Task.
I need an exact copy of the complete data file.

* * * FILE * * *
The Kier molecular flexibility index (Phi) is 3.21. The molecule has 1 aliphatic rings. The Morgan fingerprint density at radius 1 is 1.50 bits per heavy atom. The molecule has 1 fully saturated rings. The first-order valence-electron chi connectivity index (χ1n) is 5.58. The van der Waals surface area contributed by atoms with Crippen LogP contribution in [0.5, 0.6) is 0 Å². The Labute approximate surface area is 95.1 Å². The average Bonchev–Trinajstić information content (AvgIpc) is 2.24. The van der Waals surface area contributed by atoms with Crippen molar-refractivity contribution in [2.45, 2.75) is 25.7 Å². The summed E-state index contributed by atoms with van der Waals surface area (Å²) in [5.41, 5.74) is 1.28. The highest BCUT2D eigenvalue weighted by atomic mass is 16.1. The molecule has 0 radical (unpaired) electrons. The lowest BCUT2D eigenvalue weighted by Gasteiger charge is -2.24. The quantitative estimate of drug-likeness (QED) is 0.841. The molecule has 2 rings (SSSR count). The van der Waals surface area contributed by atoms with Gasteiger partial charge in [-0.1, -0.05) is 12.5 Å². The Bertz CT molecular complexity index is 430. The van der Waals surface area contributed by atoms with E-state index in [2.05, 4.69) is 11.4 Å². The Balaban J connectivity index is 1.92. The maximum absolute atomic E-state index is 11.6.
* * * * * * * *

The Kier molecular flexibility index (Phi) is 3.21. The molecule has 1 aliphatic rings. The Morgan fingerprint density at radius 1 is 1.50 bits per heavy atom. The molecule has 1 fully saturated rings. The first-order valence-electron chi connectivity index (χ1n) is 5.58. The van der Waals surface area contributed by atoms with Crippen LogP contribution in [0.5, 0.6) is 0 Å². The Labute approximate surface area is 95.1 Å². The average Bonchev–Trinajstić information content (AvgIpc) is 2.24. The van der Waals surface area contributed by atoms with Crippen molar-refractivity contribution in [2.45, 2.75) is 25.7 Å². The summed E-state index contributed by atoms with van der Waals surface area (Å²) in [5.41, 5.74) is 1.28. The highest BCUT2D eigenvalue weighted by atomic mass is 16.1. The molecule has 0 radical (unpaired) electrons. The lowest BCUT2D eigenvalue weighted by Gasteiger charge is -2.24. The quantitative estimate of drug-likeness (QED) is 0.841. The molecule has 2 rings (SSSR count). The van der Waals surface area contributed by atoms with Gasteiger partial charge in [-0.1, -0.05) is 12.5 Å². The Bertz CT molecular complexity index is 430. The van der Waals surface area contributed by atoms with E-state index in [2.05, 4.69) is 11.4 Å². The Balaban J connectivity index is 1.92. The maximum absolute atomic E-state index is 11.6.